Every Choice Function Is Backwards‐Induction Rationalizable
A choice function is backwards-induction rationalizable if there exists a finite perfect-information extensive-form game such that, for each subset of alternatives, the backwards-induction outcome of the restriction of the game to that subset of alternatives coincides with the choice from that subset. We prove that every choice function is backwards-induction rationalizable.
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Volume (Year): 81 (2013)
Issue (Month): 6 (November)
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Please report citation or reference errors to , or , if you are the registered author of the cited work, log in to your RePEc Author Service profile, click on "citations" and make appropriate adjustments.:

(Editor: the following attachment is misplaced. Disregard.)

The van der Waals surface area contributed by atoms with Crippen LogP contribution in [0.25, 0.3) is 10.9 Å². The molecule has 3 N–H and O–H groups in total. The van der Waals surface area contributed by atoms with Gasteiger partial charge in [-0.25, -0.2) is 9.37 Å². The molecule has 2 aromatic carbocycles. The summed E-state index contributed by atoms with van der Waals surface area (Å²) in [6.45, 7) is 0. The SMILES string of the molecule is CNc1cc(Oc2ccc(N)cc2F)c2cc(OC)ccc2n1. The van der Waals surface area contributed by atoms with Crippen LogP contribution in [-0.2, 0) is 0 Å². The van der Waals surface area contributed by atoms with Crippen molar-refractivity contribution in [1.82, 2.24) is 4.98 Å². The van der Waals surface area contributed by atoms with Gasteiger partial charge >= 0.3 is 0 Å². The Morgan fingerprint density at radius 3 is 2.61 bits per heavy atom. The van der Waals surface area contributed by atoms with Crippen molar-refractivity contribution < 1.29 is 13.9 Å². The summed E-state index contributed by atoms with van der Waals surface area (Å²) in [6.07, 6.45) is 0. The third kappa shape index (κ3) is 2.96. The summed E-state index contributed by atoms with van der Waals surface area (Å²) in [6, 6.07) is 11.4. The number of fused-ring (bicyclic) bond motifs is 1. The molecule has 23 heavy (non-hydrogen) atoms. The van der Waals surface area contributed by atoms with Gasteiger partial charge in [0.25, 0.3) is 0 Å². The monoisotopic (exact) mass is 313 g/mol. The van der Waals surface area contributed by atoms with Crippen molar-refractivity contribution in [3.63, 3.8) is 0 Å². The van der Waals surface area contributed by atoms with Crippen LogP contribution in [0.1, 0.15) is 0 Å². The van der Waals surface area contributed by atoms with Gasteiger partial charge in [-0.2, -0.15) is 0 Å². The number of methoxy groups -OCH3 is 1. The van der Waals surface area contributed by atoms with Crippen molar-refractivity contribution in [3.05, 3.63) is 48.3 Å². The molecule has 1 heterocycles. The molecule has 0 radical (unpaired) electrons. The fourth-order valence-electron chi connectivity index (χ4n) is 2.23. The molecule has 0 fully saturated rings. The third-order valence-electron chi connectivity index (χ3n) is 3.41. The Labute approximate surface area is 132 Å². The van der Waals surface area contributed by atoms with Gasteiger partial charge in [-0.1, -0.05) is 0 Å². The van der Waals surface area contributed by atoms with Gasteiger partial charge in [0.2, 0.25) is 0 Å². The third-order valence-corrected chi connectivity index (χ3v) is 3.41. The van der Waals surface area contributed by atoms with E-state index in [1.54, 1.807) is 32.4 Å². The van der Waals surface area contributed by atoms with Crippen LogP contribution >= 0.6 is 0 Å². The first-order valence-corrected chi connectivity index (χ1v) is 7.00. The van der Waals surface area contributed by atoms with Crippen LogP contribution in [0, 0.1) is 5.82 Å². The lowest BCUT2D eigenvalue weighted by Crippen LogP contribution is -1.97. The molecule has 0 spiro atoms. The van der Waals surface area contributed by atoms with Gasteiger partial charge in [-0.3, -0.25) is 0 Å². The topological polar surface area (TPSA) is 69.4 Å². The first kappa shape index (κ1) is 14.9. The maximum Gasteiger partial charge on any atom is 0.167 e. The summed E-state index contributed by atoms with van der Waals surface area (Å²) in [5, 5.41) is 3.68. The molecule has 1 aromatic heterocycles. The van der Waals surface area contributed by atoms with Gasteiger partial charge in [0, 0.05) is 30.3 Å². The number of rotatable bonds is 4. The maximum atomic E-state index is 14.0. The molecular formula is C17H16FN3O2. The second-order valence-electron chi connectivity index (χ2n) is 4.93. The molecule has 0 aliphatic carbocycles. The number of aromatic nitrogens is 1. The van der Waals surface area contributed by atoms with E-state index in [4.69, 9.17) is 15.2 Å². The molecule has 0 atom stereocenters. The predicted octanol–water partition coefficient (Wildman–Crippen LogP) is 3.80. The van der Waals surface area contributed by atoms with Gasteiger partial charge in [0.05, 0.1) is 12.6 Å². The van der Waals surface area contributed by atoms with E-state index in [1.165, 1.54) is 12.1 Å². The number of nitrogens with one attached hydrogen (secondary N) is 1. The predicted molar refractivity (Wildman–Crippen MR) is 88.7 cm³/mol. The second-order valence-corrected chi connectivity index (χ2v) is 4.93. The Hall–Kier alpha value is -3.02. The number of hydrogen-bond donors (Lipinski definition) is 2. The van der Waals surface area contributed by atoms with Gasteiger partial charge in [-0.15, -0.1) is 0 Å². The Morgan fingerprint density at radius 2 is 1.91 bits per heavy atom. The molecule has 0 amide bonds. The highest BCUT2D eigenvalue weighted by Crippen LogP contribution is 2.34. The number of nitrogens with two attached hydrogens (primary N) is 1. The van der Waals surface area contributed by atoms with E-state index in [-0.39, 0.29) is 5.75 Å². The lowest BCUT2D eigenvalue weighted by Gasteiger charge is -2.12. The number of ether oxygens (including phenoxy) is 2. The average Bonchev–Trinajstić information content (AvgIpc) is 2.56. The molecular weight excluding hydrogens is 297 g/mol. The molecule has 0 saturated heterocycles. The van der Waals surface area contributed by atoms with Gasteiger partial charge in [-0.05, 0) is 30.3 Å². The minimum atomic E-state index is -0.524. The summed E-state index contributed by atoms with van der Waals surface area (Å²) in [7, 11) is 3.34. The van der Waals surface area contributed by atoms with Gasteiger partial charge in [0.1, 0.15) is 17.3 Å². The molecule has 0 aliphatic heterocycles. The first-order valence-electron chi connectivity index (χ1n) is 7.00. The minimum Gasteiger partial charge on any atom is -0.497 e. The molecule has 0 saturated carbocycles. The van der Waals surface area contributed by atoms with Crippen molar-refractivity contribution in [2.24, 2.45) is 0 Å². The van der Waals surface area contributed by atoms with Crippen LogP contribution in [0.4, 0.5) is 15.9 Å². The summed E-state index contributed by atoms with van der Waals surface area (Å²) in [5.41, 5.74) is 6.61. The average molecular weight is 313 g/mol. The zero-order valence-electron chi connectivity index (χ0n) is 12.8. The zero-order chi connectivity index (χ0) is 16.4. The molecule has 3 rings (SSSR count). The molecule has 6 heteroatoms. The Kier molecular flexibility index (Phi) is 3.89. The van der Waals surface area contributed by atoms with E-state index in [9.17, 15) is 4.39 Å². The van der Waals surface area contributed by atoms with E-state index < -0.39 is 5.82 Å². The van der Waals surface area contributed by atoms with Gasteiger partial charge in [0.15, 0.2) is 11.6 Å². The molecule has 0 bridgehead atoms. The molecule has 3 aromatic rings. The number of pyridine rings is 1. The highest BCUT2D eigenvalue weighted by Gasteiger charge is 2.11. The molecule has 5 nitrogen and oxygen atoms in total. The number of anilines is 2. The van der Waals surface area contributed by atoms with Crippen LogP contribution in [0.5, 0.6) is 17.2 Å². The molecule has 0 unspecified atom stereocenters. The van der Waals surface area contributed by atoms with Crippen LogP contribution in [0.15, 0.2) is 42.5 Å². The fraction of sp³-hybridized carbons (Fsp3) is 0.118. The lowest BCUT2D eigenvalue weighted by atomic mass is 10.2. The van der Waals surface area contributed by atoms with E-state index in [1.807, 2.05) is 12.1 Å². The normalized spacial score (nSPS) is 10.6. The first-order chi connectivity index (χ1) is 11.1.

- Indrajit Ray & Lin Zhou, .
"Game Theory Via Revealed Preferences,"
00/15, Department of Economics, University of York.
- Ray, Indrajit & Snyder, Susan, 2013.
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- Indrajit Ray & Susan Snyder, 2013. "Observable Implications of Nash and Subgame- Perfect Behavior in Extensive Games," Discussion Papers 04-14r, Department of Economics, University of Birmingham.
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